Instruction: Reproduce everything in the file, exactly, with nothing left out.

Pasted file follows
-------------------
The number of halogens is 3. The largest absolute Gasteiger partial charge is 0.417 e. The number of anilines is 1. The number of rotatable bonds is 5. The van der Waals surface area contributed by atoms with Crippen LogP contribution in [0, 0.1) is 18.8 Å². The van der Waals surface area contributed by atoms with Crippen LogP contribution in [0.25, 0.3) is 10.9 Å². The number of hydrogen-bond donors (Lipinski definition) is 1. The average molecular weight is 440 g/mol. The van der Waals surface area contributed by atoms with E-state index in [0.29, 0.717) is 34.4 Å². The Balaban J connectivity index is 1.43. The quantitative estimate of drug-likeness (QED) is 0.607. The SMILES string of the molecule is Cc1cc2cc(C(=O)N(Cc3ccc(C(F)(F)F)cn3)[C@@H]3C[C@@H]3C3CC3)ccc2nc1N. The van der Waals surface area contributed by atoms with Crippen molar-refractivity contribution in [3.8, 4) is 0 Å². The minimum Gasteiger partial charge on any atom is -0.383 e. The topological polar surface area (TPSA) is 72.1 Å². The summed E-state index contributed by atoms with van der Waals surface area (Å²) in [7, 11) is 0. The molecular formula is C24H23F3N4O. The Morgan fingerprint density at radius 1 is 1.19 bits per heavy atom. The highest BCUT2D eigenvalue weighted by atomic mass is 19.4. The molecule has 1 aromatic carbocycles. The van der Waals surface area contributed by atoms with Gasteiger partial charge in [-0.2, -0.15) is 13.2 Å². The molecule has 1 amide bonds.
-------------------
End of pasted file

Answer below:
The number of halogens is 3. The largest absolute Gasteiger partial charge is 0.417 e. The number of anilines is 1. The number of rotatable bonds is 5. The van der Waals surface area contributed by atoms with Crippen LogP contribution in [0, 0.1) is 18.8 Å². The van der Waals surface area contributed by atoms with Crippen LogP contribution in [0.25, 0.3) is 10.9 Å². The number of hydrogen-bond donors (Lipinski definition) is 1. The average molecular weight is 440 g/mol. The van der Waals surface area contributed by atoms with E-state index in [0.29, 0.717) is 34.4 Å². The Balaban J connectivity index is 1.43. The quantitative estimate of drug-likeness (QED) is 0.607. The SMILES string of the molecule is Cc1cc2cc(C(=O)N(Cc3ccc(C(F)(F)F)cn3)[C@@H]3C[C@@H]3C3CC3)ccc2nc1N. The van der Waals surface area contributed by atoms with Crippen molar-refractivity contribution in [3.8, 4) is 0 Å². The minimum Gasteiger partial charge on any atom is -0.383 e. The topological polar surface area (TPSA) is 72.1 Å². The summed E-state index contributed by atoms with van der Waals surface area (Å²) in [7, 11) is 0. The molecular formula is C24H23F3N4O. The Morgan fingerprint density at radius 1 is 1.19 bits per heavy atom. The highest BCUT2D eigenvalue weighted by atomic mass is 19.4. The molecule has 1 aromatic carbocycles. The van der Waals surface area contributed by atoms with Gasteiger partial charge in [-0.2, -0.15) is 13.2 Å². The molecule has 1 amide bonds.